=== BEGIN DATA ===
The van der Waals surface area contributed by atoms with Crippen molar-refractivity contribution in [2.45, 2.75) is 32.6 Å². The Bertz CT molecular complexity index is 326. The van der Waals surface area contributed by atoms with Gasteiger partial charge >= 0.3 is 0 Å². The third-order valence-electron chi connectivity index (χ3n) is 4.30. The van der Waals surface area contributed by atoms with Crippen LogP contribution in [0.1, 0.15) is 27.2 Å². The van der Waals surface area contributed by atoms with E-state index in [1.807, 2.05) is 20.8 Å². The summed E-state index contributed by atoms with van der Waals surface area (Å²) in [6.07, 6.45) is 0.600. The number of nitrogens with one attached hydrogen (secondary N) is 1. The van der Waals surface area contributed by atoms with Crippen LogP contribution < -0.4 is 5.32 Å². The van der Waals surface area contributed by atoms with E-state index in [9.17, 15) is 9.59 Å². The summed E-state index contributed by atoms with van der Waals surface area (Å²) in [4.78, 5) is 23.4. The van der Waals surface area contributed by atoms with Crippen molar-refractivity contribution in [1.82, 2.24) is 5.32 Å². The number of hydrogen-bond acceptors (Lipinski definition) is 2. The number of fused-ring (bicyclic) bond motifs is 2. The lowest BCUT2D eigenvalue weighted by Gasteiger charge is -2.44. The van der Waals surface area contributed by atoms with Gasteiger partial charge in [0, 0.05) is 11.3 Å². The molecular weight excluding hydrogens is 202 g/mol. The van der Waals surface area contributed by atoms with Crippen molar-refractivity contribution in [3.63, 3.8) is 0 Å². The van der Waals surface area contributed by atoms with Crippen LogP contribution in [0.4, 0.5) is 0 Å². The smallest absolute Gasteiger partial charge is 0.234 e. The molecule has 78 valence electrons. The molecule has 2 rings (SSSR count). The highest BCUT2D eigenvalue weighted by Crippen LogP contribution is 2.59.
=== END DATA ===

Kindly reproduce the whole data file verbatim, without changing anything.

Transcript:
The van der Waals surface area contributed by atoms with Crippen molar-refractivity contribution in [2.45, 2.75) is 32.6 Å². The Bertz CT molecular complexity index is 326. The van der Waals surface area contributed by atoms with Gasteiger partial charge >= 0.3 is 0 Å². The third-order valence-electron chi connectivity index (χ3n) is 4.30. The van der Waals surface area contributed by atoms with Crippen LogP contribution in [0.1, 0.15) is 27.2 Å². The van der Waals surface area contributed by atoms with E-state index in [1.807, 2.05) is 20.8 Å². The summed E-state index contributed by atoms with van der Waals surface area (Å²) in [6.07, 6.45) is 0.600. The number of nitrogens with one attached hydrogen (secondary N) is 1. The van der Waals surface area contributed by atoms with Crippen LogP contribution < -0.4 is 5.32 Å². The van der Waals surface area contributed by atoms with E-state index in [9.17, 15) is 9.59 Å². The summed E-state index contributed by atoms with van der Waals surface area (Å²) in [4.78, 5) is 23.4. The van der Waals surface area contributed by atoms with Crippen molar-refractivity contribution in [1.82, 2.24) is 5.32 Å². The number of hydrogen-bond acceptors (Lipinski definition) is 2. The number of fused-ring (bicyclic) bond motifs is 2. The lowest BCUT2D eigenvalue weighted by Gasteiger charge is -2.44. The van der Waals surface area contributed by atoms with Gasteiger partial charge in [0, 0.05) is 11.3 Å². The molecular weight excluding hydrogens is 202 g/mol. The van der Waals surface area contributed by atoms with Crippen molar-refractivity contribution in [3.63, 3.8) is 0 Å². The van der Waals surface area contributed by atoms with Crippen LogP contribution in [0.4, 0.5) is 0 Å². The smallest absolute Gasteiger partial charge is 0.234 e. The molecule has 78 valence electrons. The molecule has 2 rings (SSSR count). The highest BCUT2D eigenvalue weighted by Crippen LogP contribution is 2.59.